New UK leader Keir Starmer says Rwanda migration scheme is ‘dead’

In an attempt to fulfill the electorate’s demand for change, British Prime Minister Keir Starmer announced on Saturday that he is abandoning his predecessor’s divisive policy of sending asylum seekers to Rwanda. However, he cautioned that this will not happen overnight.

“The Rwanda plan was doomed to failure before it even began,” Starmer declared at his first press conference following the Labour Party’s 14-year victory against the Conservatives. It has never served as a disincentive. Nearly the reverse

In a wood-paneled chamber at 10 Downing St., Starmer told reporters that he was “restless for change,” but he did not say when he thought that British citizens would see changes in public services or living conditions.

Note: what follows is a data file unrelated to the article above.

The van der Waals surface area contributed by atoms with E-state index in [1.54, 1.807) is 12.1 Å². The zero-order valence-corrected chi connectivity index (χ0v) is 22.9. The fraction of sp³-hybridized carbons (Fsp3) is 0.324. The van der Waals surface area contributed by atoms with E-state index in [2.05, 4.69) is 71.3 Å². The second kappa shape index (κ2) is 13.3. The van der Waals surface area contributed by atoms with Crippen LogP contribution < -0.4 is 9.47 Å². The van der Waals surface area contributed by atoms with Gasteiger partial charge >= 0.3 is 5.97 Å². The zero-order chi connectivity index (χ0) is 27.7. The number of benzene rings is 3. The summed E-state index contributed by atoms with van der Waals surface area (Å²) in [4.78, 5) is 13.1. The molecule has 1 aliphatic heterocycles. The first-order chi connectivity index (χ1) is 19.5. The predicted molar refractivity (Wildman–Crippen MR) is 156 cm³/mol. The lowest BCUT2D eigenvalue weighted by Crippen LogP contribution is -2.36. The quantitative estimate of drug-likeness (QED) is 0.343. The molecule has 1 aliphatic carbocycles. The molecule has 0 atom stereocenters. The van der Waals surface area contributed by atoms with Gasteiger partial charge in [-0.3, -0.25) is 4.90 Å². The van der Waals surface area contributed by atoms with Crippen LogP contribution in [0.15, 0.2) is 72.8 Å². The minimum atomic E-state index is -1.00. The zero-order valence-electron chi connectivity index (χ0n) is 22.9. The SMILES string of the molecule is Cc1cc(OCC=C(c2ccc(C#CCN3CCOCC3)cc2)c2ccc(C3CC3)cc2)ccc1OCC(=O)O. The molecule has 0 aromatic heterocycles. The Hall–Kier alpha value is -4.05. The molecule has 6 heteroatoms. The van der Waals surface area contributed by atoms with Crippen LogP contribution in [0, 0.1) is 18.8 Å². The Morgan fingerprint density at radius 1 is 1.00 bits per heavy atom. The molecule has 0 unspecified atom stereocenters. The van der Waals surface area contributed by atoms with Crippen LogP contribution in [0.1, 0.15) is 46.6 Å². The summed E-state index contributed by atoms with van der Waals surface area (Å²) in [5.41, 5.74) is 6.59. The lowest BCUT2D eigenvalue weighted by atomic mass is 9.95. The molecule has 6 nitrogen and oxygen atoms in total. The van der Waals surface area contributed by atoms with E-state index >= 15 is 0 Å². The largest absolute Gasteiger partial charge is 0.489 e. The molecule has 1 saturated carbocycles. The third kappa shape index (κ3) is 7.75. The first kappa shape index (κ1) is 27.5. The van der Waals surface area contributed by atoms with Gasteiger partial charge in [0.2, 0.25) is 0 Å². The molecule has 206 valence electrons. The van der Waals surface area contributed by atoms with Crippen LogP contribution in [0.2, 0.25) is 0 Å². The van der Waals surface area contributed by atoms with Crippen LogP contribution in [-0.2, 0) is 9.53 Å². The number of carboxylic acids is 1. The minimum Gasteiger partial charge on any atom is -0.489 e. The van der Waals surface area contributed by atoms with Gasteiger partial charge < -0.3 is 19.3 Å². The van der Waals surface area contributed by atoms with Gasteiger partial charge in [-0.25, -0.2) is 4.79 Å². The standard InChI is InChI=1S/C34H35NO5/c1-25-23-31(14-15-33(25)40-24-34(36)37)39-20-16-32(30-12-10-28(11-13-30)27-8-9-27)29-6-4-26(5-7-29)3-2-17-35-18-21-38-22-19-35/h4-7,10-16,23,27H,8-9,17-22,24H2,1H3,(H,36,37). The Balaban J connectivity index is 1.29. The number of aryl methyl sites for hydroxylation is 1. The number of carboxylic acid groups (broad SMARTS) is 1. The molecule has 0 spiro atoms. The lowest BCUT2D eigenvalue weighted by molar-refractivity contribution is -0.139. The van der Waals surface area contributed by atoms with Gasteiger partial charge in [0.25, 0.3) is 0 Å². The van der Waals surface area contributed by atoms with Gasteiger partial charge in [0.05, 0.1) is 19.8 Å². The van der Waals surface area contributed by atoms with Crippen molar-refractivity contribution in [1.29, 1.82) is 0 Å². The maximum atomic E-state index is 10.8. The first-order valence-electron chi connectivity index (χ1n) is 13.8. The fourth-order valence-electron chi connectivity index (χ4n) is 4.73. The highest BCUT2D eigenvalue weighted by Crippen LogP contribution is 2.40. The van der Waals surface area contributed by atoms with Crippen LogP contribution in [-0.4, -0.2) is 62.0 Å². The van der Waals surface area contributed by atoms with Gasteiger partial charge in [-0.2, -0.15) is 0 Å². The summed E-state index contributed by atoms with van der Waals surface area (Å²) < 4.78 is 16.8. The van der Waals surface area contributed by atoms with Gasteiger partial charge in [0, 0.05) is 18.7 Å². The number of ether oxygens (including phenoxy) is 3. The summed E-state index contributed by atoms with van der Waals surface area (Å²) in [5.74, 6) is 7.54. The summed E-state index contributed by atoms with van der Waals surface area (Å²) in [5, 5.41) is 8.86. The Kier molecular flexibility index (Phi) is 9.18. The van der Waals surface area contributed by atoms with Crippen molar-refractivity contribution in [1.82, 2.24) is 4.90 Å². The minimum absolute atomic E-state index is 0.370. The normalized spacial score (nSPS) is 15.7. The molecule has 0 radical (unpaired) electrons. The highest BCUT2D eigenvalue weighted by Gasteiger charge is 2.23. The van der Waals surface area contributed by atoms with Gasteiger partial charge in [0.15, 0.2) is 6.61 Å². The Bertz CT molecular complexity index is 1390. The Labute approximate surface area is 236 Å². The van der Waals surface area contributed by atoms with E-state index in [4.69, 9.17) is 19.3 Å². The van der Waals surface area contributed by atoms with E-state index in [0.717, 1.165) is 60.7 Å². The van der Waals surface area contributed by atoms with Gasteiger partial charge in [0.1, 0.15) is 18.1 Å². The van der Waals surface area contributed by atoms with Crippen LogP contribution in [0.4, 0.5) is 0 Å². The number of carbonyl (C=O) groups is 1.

In his first speech as prime minister on Friday, Starmer focused on a few key issues, including securing the U.K.’s borders and repairing the venerable but beleaguered National Health Service. This was a reference to a larger global issue of absorbing an influx of migrants fleeing poverty, war, and climate-related disasters like drought, heat waves, and floods.

Conservatives found it difficult to halt the influx of migrants coming across the English Channel, falling short of the promise made by former prime minister Rishi Sunak to “stop the boats.”

The contentious Rwanda plan was promoted as a way to prevent migrants from jeopardizing their lives on a voyage that would result in their deportation to East Africa. It has never taken off and has already cost the government hundreds of millions of dollars.

Extra references: AP

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